3. Perla Buttons9/9/12, 6:41 PM

    Ooh. This is very close to home. I may work in an outbound department*, but I still run into lot of entitled complainers who really, really do not want to actually take in any explanations or information. The just want to let loose on somebody.

    I only ever work with established customers. I mainly take info from our customers about our internet-based, rented products. The *rented* part is important.

    One bloke started his rant about how he rented products from us, but we *stole* them from him before he could make use of them. "Thief", "stolen", "deception", "ripped off" - all of these terms were either used or strongly implied.

    I explained that we are a rental service, so it is not possible to store products for an indefinite period (he was expecting to keep the huge cache of products he had rented for weeks, or essentially indefinitely).

    His response? "So what you're saying is that you are stealing from me under false pretenses?" That is word-for-dumbarse-word - I couldn't make that any more perfect!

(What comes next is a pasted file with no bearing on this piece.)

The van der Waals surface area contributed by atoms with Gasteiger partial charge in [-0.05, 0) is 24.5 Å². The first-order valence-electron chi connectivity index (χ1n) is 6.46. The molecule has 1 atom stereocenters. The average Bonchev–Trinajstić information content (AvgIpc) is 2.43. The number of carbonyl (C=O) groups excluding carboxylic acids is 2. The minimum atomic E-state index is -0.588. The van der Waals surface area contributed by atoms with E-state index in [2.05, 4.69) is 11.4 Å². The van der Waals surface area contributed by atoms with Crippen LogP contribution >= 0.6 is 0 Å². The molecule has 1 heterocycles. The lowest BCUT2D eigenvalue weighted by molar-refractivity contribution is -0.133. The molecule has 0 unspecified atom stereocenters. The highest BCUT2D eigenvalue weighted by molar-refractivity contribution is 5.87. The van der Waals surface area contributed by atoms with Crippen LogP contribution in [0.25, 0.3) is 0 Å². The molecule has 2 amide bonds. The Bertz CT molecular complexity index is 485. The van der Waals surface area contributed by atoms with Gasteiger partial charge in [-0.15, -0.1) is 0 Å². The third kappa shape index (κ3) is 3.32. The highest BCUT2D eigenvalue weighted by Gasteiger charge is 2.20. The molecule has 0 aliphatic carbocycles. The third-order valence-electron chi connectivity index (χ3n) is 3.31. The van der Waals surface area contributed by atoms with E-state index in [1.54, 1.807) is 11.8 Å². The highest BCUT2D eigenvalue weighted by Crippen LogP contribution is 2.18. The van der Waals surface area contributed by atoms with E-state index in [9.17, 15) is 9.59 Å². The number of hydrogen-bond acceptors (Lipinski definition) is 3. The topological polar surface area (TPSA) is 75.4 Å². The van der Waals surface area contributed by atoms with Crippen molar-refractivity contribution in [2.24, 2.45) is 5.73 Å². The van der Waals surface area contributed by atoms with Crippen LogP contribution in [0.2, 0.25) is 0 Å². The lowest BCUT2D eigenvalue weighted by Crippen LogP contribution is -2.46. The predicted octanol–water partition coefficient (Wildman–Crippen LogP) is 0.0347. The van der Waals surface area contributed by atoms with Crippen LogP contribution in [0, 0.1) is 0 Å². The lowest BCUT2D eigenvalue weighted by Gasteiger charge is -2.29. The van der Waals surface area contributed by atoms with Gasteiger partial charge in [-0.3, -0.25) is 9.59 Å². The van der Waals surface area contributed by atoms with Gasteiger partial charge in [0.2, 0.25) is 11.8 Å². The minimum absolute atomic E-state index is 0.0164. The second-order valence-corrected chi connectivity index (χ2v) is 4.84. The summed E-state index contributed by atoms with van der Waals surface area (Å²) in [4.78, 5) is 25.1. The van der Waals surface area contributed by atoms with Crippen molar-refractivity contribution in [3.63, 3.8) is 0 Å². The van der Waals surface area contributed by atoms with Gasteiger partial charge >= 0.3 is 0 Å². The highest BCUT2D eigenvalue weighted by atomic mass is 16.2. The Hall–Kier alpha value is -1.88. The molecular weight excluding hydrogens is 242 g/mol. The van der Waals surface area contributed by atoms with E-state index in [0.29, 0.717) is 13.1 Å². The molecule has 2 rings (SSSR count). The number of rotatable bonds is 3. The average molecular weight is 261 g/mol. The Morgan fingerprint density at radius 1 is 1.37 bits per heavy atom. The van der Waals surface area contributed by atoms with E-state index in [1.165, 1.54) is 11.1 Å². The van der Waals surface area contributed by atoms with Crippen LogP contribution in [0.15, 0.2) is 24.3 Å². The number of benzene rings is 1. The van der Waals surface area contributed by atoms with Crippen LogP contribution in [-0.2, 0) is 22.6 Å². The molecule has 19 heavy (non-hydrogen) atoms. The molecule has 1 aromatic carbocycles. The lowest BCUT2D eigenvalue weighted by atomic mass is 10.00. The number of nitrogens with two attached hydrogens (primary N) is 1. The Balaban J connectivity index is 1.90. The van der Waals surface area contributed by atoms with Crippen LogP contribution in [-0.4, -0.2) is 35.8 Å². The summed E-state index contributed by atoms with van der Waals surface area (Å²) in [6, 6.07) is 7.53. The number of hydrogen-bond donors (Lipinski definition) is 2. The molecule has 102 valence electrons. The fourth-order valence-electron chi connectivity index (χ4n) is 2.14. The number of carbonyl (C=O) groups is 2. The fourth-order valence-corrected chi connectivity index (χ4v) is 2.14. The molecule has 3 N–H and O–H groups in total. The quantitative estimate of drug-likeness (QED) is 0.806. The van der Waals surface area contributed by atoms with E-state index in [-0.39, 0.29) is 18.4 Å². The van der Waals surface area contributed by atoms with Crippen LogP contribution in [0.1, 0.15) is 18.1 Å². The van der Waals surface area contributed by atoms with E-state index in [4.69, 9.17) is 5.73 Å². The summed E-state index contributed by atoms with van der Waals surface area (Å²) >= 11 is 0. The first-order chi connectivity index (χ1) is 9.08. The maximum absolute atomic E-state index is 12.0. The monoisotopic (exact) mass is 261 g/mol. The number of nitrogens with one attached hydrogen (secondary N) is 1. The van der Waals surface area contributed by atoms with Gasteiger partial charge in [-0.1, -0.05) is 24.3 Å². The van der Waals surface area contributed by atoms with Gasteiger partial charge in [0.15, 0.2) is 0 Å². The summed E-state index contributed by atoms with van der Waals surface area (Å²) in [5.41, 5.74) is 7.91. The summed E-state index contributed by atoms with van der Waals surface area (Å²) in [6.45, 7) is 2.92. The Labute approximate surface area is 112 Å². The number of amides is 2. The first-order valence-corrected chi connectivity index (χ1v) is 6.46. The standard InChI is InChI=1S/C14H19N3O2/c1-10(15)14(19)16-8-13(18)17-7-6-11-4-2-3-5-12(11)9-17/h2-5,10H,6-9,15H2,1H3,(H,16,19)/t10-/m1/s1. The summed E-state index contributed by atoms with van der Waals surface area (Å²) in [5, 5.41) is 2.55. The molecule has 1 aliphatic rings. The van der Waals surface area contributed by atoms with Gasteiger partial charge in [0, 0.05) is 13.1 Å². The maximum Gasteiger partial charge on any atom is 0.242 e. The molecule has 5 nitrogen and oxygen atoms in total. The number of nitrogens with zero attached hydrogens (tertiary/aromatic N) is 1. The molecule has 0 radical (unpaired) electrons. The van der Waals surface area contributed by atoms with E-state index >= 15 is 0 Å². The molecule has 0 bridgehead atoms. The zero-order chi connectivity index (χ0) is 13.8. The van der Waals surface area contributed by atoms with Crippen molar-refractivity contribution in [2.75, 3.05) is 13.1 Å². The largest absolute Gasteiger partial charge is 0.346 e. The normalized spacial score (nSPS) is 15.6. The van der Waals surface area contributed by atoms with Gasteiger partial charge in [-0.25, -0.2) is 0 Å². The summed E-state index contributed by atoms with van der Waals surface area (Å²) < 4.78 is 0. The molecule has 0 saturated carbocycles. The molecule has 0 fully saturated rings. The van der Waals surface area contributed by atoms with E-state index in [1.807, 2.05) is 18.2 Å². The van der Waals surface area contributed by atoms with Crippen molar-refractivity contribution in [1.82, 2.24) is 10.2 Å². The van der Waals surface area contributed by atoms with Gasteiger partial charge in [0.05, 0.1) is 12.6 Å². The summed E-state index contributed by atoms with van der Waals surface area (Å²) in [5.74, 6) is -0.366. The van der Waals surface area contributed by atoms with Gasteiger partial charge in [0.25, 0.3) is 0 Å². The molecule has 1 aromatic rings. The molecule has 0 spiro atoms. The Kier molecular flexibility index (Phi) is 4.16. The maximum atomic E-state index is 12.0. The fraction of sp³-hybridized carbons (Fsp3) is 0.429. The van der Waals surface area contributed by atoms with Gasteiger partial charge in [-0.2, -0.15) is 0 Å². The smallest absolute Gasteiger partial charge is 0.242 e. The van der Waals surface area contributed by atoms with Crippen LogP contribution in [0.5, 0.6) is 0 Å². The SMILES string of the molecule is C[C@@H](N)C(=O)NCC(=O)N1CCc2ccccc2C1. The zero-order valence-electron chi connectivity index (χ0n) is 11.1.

I repeated myself, explaining about the expiry dates on the rentals again. It took a third round for him to begin to get it.

    He then moved to save face by saying that there were no expiry dates listed on the content (totally false, there are countdown clocks on the products and the interface itself. Conditions are explained in both the online and hard copy versions of the manual, as well as the how-to and info guides in the service interface).

    He continued suggesting that "we" completely neglected our customer service duty to inform him.

    Oh, and the "theft" that supposedly occurred? He was using a goodwill freebie voucher from the company . It wasn't even his money, but you wouldn't know that from talking to him!


    *I am going to be adding inbound work to my roster soon. Um, yay?

    1. I'm convinced people in the Western Hemisphere have become so entitled they don't believe they have to pay for anything anymore.